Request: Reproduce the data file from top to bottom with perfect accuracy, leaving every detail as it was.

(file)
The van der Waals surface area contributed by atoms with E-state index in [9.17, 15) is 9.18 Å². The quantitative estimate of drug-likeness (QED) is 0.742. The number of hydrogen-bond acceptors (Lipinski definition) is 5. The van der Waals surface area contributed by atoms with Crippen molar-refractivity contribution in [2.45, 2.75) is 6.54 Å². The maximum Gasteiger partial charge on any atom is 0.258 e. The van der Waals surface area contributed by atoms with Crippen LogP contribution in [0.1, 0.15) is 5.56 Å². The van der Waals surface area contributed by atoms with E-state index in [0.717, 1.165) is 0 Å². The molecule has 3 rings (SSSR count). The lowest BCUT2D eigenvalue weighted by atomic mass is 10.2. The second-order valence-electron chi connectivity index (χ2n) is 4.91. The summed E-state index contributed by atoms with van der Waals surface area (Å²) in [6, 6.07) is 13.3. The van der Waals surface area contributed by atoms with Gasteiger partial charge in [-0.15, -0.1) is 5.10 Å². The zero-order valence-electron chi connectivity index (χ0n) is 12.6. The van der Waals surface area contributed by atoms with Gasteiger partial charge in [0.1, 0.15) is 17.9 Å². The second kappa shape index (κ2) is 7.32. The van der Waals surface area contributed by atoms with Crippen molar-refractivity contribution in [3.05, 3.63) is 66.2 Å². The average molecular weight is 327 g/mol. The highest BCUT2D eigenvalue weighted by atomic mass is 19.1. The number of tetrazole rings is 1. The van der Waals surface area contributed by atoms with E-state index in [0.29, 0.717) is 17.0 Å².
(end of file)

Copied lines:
The van der Waals surface area contributed by atoms with E-state index in [9.17, 15) is 9.18 Å². The quantitative estimate of drug-likeness (QED) is 0.742. The number of hydrogen-bond acceptors (Lipinski definition) is 5. The van der Waals surface area contributed by atoms with Crippen molar-refractivity contribution in [2.45, 2.75) is 6.54 Å². The maximum Gasteiger partial charge on any atom is 0.258 e. The van der Waals surface area contributed by atoms with Crippen LogP contribution in [0.1, 0.15) is 5.56 Å². The van der Waals surface area contributed by atoms with E-state index in [0.717, 1.165) is 0 Å². The molecule has 3 rings (SSSR count). The lowest BCUT2D eigenvalue weighted by atomic mass is 10.2. The second-order valence-electron chi connectivity index (χ2n) is 4.91. The summed E-state index contributed by atoms with van der Waals surface area (Å²) in [6, 6.07) is 13.3. The van der Waals surface area contributed by atoms with Gasteiger partial charge in [-0.15, -0.1) is 5.10 Å². The zero-order valence-electron chi connectivity index (χ0n) is 12.6. The van der Waals surface area contributed by atoms with Gasteiger partial charge in [0.1, 0.15) is 17.9 Å². The second kappa shape index (κ2) is 7.32. The van der Waals surface area contributed by atoms with Crippen molar-refractivity contribution in [3.05, 3.63) is 66.2 Å². The average molecular weight is 327 g/mol. The highest BCUT2D eigenvalue weighted by atomic mass is 19.1. The number of tetrazole rings is 1. The van der Waals surface area contributed by atoms with E-state index in [0.29, 0.717) is 17.0 Å².